Officials: South Bend sewer system wasn't built to handle '500-year flood'
A lot of people are still drying out after historic flooding.
As homeowners assess the damage, many are wondering if anything could have prevented the destruction?
the North Shore Triangle neighborhood got hit pretty hard.
Almost every home in this area had water in the basement.
WSBT showed you the families hauling up soaked drywall and ruined furniture, but many of those families say they had sewage in their homes as well.
Some feel the sewer system didn't perform well enough.
"I think we have a problem here that has not been addressed,” said Al Kirsits, who lives in the North Shore Triangle.
He didn't get any sewage in his basement, but his neighbors did. They've all dealt with flooding before -- but nothing like this.
"…Somehow, at a point, it intercepted into the sanitary sewers and flowed over," he said.
Kirsits was a city councilman for 12 years. He served as chairman of the Public Works Committee.
"I have been told by sewer operators at the waste treatment plant that we have a major capacity problem down here and it's just too much coming through a pinch point and not enough big pipes," he said.
Current leaders with Public Works say the sewer system worked as well as it could under the circumstances.
"None of these systems are built for a 500-year flood. They just aren't," said Eric Horvath, director of Public Works.
Matt Rudkin, chief meteorologist at WSBT-TV, said South Bend saw nearly 8 inches of liquid precipitation last month. The wettest February on record in 1976 saw 5.23 inches.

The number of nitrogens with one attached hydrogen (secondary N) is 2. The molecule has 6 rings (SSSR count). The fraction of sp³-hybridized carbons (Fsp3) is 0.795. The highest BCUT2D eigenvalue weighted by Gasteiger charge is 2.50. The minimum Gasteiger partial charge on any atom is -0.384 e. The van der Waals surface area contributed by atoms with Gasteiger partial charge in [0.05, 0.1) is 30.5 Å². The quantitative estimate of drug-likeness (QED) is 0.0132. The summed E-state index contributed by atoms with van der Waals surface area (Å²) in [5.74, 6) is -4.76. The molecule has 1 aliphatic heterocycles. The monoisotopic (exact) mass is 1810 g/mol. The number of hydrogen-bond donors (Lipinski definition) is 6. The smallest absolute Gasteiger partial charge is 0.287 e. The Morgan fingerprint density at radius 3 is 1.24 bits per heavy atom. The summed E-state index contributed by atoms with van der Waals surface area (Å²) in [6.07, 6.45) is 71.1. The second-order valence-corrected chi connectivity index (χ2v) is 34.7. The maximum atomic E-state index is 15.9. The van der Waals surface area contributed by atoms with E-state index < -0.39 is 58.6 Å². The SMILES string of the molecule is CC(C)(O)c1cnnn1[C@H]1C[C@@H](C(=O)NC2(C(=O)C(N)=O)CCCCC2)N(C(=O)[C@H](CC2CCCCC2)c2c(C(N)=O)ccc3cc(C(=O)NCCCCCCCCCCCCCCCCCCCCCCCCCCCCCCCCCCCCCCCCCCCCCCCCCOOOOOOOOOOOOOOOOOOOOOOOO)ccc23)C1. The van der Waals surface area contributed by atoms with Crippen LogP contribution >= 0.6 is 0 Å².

Horvath says the St. Joseph River got so high it actually reversed flow in the storm sewers.
"There's nothing, in those situations, you can do other than raise the entire area up, which you can't do now without taking out all the homes."
Kieran Fahey is in charge of the city's long-term control plan, which would eliminate combined sewer overflow into the river. He says -- as part of that -- they're looking into building storage tanks.
"For extreme events, we would store and treat, and then after the event we would be able to emit back into the system."
But he says he can't add enough capacity to handle a 500-year event. The cost would be in the billions.
"If it's not handling that kind of sewage frequently, if you've got a very large system, you'd actually lead to more maintenance issues and there's no guarantee it would work in the long run."
Kirsits says he understands the flooding isn't typical, but he hopes the city uses it as a learning opportunity anyway.
He says most of those who live here have for a long time.
But now many are considering moving away.
Kirsits says that would be bad for the neighborhood, and hopes the city considers serious construction.